• It usually takes about 20-30 minutes for the heart rate to settle down after the swim
  • Heart rate is important for training and power meters are important for racing
  • Train movements not muscles (aka functional training!)
  • When working with youth athletes (under age 10) work anaerobic first then aerobic capacity
  • Develop speed and endurance together
  • Develop various skill sets in each sport (i.e. drills)
  • There is no such thing as a good bike and a bad run in triathlon, especially long course!

My favorite is the last bullet point. It is the one that I have been learning over the past year with my coach. If you go out too fast and hard on the bike and burn all your matches then your legs and body are toast for the run. Words of wisdom right there kids!

Crossing the GW Bridge in NYC

Crossing the GW Bridge in NYC

~ Happy Training!

PS – If you’re looking for a triathlon coach then I hope you will consider me! 🙂

IT-Band Woes

The IT-Band - eMedicineHealth.com

The IT-Band – eMedicineHealth.com

I spent the last 8 days swimming, biking, and doing core work. No running. Why? Stupid and annoying knee pain. I mentioned a couple weeks ago that I had developed knee pain in my right knee making running a very unpleasant chore. I managed to compete in my first tri of the season and actually place well, but not without facing the consequences afterwards. Perhaps I should have DNF? Nah….

After the PolarBear I had a 60 minute endurance run in my training plan for that Wednesday. I was feeling pretty good and really wanted a good run. I haven’t had a good run in a while. The weather was beautiful out and I was pumped. I laced up my shoes, turned on the Garmin and did my dynamic warm-up while my watch was searching for the satellites. I swear my watch takes forever to find the satellites. Then it was off. My house is situated on a hill. Either way I have to ride or run down before I hit any flat-ish pavement. I took the hill easy because I knew it would irritate my quad. The hill went okay. About two minutes into the run the sharp nagging pain returned on the bottom outside of my knee rendering me to my little hobble/jump run gait. It’s quite the sight to see I’m sure.

I stopped, stretched (maybe prayed a little) and then began again. I managed to jog very slowly for 10 minutes but still had that nagging pain. After about a mile I knew I needed to stop. The pain intensified leaving me in tears. I turned around and hobbled/walked myself back home crying. Yes, I fully admit that I cried. After my 18 minute mile home I sat myself down in the chair with an ice pack and my laptop. I succeeded to email my coach (while crying of course) letting her know that I could not run and I had no clue how the heck I was suppose to do an Ironman in 10 weeks! Perhaps I was being a bit dramatic, but I was very frustrated.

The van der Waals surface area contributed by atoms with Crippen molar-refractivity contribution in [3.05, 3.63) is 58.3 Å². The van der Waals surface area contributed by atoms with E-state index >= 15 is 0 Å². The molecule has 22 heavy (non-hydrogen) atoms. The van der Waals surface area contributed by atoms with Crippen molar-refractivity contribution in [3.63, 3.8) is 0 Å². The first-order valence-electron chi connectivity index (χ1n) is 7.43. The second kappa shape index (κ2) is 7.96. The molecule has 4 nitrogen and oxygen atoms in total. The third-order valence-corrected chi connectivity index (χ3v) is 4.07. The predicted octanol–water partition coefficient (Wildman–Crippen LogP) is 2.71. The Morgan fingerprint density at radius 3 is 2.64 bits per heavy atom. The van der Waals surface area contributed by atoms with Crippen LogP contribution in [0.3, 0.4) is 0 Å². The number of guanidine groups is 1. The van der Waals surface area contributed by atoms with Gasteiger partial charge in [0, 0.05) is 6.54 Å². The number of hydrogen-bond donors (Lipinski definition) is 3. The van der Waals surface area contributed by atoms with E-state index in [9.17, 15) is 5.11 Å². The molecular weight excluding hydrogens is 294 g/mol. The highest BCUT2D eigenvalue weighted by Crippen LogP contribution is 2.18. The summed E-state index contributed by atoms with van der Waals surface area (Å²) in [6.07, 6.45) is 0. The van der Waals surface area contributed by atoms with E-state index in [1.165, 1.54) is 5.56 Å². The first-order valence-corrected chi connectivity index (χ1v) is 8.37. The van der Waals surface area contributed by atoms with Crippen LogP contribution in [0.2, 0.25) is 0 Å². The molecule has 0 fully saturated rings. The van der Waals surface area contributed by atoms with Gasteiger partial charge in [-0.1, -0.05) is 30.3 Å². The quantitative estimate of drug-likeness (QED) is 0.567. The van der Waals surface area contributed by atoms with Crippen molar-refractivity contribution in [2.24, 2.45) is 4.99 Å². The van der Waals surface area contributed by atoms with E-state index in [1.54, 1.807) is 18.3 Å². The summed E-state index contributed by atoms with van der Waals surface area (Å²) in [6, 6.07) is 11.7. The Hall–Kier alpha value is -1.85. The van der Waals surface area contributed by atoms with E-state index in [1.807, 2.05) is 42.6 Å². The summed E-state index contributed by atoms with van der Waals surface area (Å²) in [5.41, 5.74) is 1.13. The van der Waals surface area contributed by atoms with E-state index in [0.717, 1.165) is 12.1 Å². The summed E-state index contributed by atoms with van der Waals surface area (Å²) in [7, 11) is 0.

Not being able to run while training for an Ironman is not good. Normally I would be the idiot and try to run through all the pain. However, the past couple of years I really have learned the value of rest and listening to my body. My body was telling me to stop running and figure out what the root cause of my knee pain was. Mary quickly replied to me to tell me that I would take a full week off from running and let my knee heal. We would see how it feels the following week and slowly build my miles back up. I still have plenty of time till Lake Placid.

I saw my chiropractor again on Monday and we both agree that my knee pain is being primarily caused by my IT-band. My quad muscles are also suspect in the situation too. Along with that pesky little piriformis muscle that I strongly dislike. We’ve been taping my knee and IT-band with kinesiology tape for the past three weeks. It seems to be helping. I’ve been very religious about icing and rolling out with my foam roller, stick, and lacrosse ball. That has seemed to help a great deal too.

Sweet Taping Job

Sweet Taping Job

I think the most important aspect of healing my IT-band is rest. I’ve done some research online and most sports medicine professionals recommend anywhere from 3-10 days of rest from the problematic activity (i.e. running in my case). I’m lucky that swimming and cycling doesn’t bother my knee and/or quad and IT-Band. Tonight is going to be my first night running again. Just an easy 30 minute run. If the knee bothers me then I will stop and continue to rest again. When dealing with injuries you have to be smart. I’m going to be smart this time. Let it heal and then strengthen it. I’ve been discussing with my boss at the gym the ideal strength/rehabbing plan for my IT-band to ensure going forward I don’t have chronic issues with it. Hopefully I’m on the road to recovery!